Allow me to begin with a caveat: Andrew Lippa’s “The Wild Party,” a show based on the Joseph Moncure March poem of the same name, is not my favorite musical. I like the artistry of the poetry and the composition of the music, but I do not like the characters, or the situations they create for themselves.
Despite that fact, Green Valley Theatre Company’s production of “The Wild Party,” is a well-produced rendition of the show.
When it comes to talent, the deck is stacked for this production. Andrea St. Clair plays Queenie, the Vaudeville dancer who is rather “sexually ambitious,” as the first song informs us. Her portrayal of the conniving, manipulative character was spot-on. Ryan Allen’s portrayal of Black is good, but I found the character to be rather one-dimensional. I believe this is the fault of the writing, and is not a shortcoming on Allen’s part.
Lindsay Grimes plays Kate, and is one of the most interesting characters in the piece. Grimes plays the remorseless bad girl with just the right amounts of attitude and humor. Jacob Montoya’s Burrs was a highlight. Montoya was able to balance Burrs’ darker nature with moments of levity in a role that many actors turn into an exercise in excessive brooding.
All four of the lead actors could sing. And I mean sing. The leading quartet absolutely nails Lippa’s complex harmonies, and knocks out their respective solos.
Musical highlights of the show include “Poor Child,” and “Listen to Me,” both of which comprise of the leading quartet. The intensity of both songs and the strength of the actors’ voices made for excellent theater. “Let Me Drown,” featuring Montoya and Grimes, accompanied by the show’s strong ensemble, gives Montoya a great chance to shine – which he does. Brightly.
One of the lighter notes in the show is “A Wild, Wild Party,” which features the D’Armano Brothers, portrayed by Nephi Speer and Jonathan Reinhart-Cranmer, along with the rest of the company. It was a fun, raucous number, and featured excellent singing and good dancing on all parts. Again, Montoya – digging into Burrs’ clowning – shone.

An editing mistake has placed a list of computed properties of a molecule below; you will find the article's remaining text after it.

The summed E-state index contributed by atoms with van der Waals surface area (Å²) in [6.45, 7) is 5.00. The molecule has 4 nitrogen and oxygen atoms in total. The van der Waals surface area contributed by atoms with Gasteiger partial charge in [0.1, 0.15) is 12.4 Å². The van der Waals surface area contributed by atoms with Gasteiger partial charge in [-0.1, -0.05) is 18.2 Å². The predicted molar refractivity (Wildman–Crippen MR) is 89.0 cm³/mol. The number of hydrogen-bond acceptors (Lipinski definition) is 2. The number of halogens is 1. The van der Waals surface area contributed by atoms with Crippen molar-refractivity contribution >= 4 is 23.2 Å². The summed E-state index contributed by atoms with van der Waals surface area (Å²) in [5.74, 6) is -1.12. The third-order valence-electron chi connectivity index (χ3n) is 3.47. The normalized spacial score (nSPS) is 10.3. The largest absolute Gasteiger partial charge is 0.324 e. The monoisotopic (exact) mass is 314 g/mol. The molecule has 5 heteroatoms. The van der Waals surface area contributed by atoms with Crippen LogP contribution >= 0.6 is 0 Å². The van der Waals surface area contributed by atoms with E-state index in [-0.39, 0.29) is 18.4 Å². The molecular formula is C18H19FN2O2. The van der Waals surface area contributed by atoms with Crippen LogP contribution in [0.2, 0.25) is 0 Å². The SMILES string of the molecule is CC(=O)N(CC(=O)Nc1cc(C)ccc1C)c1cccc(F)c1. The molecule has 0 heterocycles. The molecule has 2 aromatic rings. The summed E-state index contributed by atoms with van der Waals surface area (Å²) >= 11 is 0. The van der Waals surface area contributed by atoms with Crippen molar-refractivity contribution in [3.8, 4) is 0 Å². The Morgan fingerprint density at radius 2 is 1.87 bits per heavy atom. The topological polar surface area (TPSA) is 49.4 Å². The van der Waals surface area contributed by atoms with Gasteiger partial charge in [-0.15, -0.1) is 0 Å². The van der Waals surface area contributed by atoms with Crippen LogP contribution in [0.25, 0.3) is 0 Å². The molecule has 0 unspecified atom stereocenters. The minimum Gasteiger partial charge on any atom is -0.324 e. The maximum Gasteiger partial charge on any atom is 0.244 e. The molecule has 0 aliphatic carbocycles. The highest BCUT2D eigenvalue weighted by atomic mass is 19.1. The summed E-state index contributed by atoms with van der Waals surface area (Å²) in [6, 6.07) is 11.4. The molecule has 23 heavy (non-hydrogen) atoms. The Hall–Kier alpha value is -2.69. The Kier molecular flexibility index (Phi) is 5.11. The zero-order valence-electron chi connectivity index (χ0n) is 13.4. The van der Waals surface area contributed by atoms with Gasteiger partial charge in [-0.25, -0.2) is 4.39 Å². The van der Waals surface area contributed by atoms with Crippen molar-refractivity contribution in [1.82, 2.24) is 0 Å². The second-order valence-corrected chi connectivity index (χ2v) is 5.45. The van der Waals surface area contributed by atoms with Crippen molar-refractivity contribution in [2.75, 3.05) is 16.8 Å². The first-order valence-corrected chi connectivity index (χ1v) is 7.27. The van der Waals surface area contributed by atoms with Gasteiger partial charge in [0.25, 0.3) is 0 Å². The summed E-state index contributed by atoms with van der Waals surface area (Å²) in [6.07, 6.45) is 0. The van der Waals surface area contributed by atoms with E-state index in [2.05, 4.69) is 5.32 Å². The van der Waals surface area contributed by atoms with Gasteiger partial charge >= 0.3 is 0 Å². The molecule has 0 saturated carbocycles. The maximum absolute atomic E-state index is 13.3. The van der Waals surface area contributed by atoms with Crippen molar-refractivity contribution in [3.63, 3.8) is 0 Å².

The final trio, “Make Me Happy” is dripping with high-stakes drama. St. Clair, Montoya, and Allen all bring out powerhouse vocal performances in the number.
The nine-member orchestra, led by director Christopher Cook, is very good. When the singers were not mic’d, it was hard to hear some of the voices over the orchestra, but having a live band is worth it.
There were definitely a few opening-night technical difficulties, most notably microphone failures and a few lighting cues that were missed, but I have no doubt that the technical crew will remedy these issues for upcoming performances.
Design-wise, I think the set is excellent. I like all of the details that went into the set dressing (look for the signature Green Valley Theatre butterflies). The bathroom built in to the left side of the stage is well-done. The bathtub is great for eliciting laughs, though in “I’ll Be Here” Allen spent a good portion of the song singing into the bathroom’s wall while he was turned to face St. Clair.
The lighting design was a mixed bag – the colors chosen are well-balanced and evocative of the mood of each song, but the actors are frequently poorly-lit. A spotlight or two might alleviate some of that problem. Or, perhaps I am missing the point and it was an intentional decision to have things as dim as they were.
Overall, this is a very good production, and is absolutely saturated with talent. I would definitely recommend this show – but be warned, I wouldn’t want to have been sitting next to my Mom during “Come with Me.” This is definitely something to see with friends.
“Wild Party” plays weekends through March 9 at 3823 V Street, Sacramento. Tickets $18.
Please note: no one under the age of 18 will be admitted.
For more information, visit greenvalleytheatre.com.